— Henri Matisse (@artistmatisse) October 20, 2022
From a search of artbots on The Twitter, many artists tried their hand at #Cubism. Paraphrasing
MarkTwain Bill Nye on Wagner: “Picasso’s art is better than it looks.”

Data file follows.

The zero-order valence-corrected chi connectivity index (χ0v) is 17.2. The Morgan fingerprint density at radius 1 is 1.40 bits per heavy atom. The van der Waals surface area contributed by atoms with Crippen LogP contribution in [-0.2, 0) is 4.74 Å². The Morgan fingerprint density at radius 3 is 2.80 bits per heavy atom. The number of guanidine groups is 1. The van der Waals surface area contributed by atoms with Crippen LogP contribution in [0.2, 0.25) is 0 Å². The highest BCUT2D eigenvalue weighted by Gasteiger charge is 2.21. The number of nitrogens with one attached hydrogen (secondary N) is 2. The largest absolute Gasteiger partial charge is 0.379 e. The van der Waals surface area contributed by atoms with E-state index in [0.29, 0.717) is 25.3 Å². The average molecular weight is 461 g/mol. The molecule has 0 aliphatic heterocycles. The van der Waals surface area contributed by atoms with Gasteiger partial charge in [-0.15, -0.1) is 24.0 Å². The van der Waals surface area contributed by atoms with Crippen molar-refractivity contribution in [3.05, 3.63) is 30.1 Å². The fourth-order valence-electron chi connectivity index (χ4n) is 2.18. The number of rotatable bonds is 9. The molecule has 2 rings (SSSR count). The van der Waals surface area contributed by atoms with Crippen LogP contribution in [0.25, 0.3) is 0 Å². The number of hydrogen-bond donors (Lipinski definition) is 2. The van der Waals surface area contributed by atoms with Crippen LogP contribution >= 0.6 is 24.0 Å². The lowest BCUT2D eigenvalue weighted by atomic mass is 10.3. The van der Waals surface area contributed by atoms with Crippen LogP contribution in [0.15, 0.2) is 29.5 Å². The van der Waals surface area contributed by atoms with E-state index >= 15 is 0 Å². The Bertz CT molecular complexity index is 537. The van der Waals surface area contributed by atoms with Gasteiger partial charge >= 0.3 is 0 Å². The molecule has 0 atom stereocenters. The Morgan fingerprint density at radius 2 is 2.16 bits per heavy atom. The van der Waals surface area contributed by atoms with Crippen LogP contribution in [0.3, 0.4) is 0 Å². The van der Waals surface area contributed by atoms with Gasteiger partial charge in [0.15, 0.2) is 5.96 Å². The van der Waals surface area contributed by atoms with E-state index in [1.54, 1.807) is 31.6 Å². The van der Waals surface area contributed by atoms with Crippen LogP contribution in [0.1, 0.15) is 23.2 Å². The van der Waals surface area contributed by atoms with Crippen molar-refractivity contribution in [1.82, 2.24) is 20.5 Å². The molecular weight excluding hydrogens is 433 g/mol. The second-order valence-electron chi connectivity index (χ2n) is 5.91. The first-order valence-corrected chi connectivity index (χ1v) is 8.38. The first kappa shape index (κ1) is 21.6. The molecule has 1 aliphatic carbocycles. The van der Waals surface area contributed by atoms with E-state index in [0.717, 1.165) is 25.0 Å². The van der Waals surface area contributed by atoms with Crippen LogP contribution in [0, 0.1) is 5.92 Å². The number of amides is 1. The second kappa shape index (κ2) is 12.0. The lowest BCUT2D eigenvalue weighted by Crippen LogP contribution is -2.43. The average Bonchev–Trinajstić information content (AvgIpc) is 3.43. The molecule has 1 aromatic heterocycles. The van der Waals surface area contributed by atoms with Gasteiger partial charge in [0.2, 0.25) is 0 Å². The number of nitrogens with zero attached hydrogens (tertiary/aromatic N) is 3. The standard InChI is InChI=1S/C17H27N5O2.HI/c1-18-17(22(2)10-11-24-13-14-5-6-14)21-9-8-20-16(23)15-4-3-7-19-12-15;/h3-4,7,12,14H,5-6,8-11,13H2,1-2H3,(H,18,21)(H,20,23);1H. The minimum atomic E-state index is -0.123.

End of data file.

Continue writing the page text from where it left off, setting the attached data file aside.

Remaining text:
“A Sin to Eat: The Untold Story of Anorexia as Religion” [Jezebel]. “Amelia is living out her early twenties at a time when pro-skinny social media content is cause for censorship, and eating disorder-related hospitalizations are reportedly on the rise among adolescents. At the same time, New York podcasters canvas the virtues of skinniness in ketamine drawls, while the Y2K fashion revival inspires commentators to affirm that ‘thin is in again.’ She’s in a double-bind. As a young woman, she’s taught that her alignment with today’s beauty ideals grants her attention, affection, and envy. Yet she’s also reprimanded for taking that lesson in earnest, as journalists, parents, and online commentators tend to place the blame on individuals like her for reinforcing ‘painfully skinny’ waif girl ideals, without offering any empathy for why she might need to pursue skinniness as her life’s ultimate meaning in the first place. ‘It’s not about some skinny waif TikTok aesthetic,’ Amelia says, refuting anyone who might misunderstand her goals. ‘I want to be skinny so I can feel like an ethereal angel. If I can make it through the day without binging, then I can be pure and good. It’s almost like my own religion.’ So into the world of subliminals, pro-anorexia hashtags, and angel numbers Amelia escaped to worship among those who do understand her. You’ll encounter plenty of people like Amelia across TikTok, Instagram, and Twitter, who use thinspirational saints like Alana Champion in their display photos and angel numbers in their handles.” • I don’t know if this is a moral panic or not. I rather hope so.